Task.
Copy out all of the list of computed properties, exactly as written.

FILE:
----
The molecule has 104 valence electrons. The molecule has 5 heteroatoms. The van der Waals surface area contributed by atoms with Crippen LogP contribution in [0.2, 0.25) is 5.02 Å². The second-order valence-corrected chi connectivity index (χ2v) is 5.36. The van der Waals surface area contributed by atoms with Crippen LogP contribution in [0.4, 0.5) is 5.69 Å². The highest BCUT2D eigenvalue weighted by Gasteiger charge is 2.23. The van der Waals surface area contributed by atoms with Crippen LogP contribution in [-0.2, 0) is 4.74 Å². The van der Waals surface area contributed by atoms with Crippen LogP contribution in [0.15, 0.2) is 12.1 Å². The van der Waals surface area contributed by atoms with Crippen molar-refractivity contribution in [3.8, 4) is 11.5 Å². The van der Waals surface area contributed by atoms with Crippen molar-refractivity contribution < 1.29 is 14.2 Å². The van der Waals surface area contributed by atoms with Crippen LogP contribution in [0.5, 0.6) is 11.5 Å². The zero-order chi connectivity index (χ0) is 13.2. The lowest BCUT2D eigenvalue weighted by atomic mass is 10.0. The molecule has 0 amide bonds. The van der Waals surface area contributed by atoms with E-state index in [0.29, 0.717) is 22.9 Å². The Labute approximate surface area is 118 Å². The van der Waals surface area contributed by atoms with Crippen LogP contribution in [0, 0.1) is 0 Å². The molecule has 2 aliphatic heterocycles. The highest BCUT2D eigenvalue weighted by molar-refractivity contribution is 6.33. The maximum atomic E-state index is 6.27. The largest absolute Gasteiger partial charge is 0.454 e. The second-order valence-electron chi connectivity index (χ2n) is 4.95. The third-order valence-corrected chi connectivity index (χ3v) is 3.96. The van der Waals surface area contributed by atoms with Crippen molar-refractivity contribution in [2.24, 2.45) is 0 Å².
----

The molecule has 104 valence electrons. The molecule has 5 heteroatoms. The van der Waals surface area contributed by atoms with Crippen LogP contribution in [0.2, 0.25) is 5.02 Å². The second-order valence-corrected chi connectivity index (χ2v) is 5.36. The van der Waals surface area contributed by atoms with Crippen LogP contribution in [0.4, 0.5) is 5.69 Å². The highest BCUT2D eigenvalue weighted by Gasteiger charge is 2.23. The van der Waals surface area contributed by atoms with Crippen LogP contribution in [-0.2, 0) is 4.74 Å². The van der Waals surface area contributed by atoms with Crippen LogP contribution in [0.15, 0.2) is 12.1 Å². The van der Waals surface area contributed by atoms with Crippen molar-refractivity contribution in [3.8, 4) is 11.5 Å². The van der Waals surface area contributed by atoms with Crippen molar-refractivity contribution < 1.29 is 14.2 Å². The van der Waals surface area contributed by atoms with Crippen LogP contribution in [0.5, 0.6) is 11.5 Å². The zero-order chi connectivity index (χ0) is 13.2. The lowest BCUT2D eigenvalue weighted by atomic mass is 10.0. The molecule has 0 amide bonds. The van der Waals surface area contributed by atoms with E-state index in [0.29, 0.717) is 22.9 Å². The Labute approximate surface area is 118 Å². The van der Waals surface area contributed by atoms with Crippen LogP contribution in [0, 0.1) is 0 Å². The molecule has 2 aliphatic heterocycles. The highest BCUT2D eigenvalue weighted by molar-refractivity contribution is 6.33. The maximum atomic E-state index is 6.27. The largest absolute Gasteiger partial charge is 0.454 e. The second-order valence-electron chi connectivity index (χ2n) is 4.95. The third-order valence-corrected chi connectivity index (χ3v) is 3.96. The van der Waals surface area contributed by atoms with Crippen molar-refractivity contribution in [2.24, 2.45) is 0 Å².